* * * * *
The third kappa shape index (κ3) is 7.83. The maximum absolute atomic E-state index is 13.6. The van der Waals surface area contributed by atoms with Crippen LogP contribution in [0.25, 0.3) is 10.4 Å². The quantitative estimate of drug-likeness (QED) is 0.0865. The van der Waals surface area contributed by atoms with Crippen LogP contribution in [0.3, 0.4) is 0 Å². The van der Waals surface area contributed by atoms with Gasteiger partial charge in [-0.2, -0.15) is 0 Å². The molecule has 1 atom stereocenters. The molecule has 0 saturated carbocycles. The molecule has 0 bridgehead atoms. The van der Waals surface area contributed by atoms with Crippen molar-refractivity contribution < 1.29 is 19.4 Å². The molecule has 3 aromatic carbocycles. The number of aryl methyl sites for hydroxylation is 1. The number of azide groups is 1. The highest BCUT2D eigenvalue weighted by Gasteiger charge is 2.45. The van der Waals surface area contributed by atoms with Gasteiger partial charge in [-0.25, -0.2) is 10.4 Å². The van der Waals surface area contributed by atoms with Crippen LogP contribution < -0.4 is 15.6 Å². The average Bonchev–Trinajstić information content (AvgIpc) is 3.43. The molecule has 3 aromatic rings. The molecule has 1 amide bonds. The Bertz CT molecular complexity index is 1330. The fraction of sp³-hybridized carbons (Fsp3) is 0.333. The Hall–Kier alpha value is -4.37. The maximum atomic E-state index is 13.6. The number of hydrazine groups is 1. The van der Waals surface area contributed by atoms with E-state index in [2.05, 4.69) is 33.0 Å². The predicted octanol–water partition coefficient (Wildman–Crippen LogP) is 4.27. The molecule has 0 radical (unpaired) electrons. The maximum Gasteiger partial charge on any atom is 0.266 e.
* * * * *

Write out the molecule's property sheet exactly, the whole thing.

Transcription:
The third kappa shape index (κ3) is 7.83. The maximum absolute atomic E-state index is 13.6. The van der Waals surface area contributed by atoms with Crippen LogP contribution in [0.25, 0.3) is 10.4 Å². The quantitative estimate of drug-likeness (QED) is 0.0865. The van der Waals surface area contributed by atoms with Crippen LogP contribution in [0.3, 0.4) is 0 Å². The van der Waals surface area contributed by atoms with Gasteiger partial charge in [-0.2, -0.15) is 0 Å². The molecule has 1 atom stereocenters. The molecule has 0 saturated carbocycles. The molecule has 0 bridgehead atoms. The van der Waals surface area contributed by atoms with Crippen molar-refractivity contribution < 1.29 is 19.4 Å². The molecule has 3 aromatic carbocycles. The number of aryl methyl sites for hydroxylation is 1. The number of azide groups is 1. The highest BCUT2D eigenvalue weighted by Gasteiger charge is 2.45. The van der Waals surface area contributed by atoms with Gasteiger partial charge in [-0.25, -0.2) is 10.4 Å². The van der Waals surface area contributed by atoms with Crippen LogP contribution < -0.4 is 15.6 Å². The average Bonchev–Trinajstić information content (AvgIpc) is 3.43. The molecule has 3 aromatic rings. The molecule has 1 amide bonds. The Bertz CT molecular complexity index is 1330. The fraction of sp³-hybridized carbons (Fsp3) is 0.333. The Hall–Kier alpha value is -4.37. The maximum atomic E-state index is 13.6. The number of hydrazine groups is 1. The van der Waals surface area contributed by atoms with E-state index in [2.05, 4.69) is 33.0 Å². The predicted octanol–water partition coefficient (Wildman–Crippen LogP) is 4.27. The molecule has 0 radical (unpaired) electrons. The maximum Gasteiger partial charge on any atom is 0.266 e.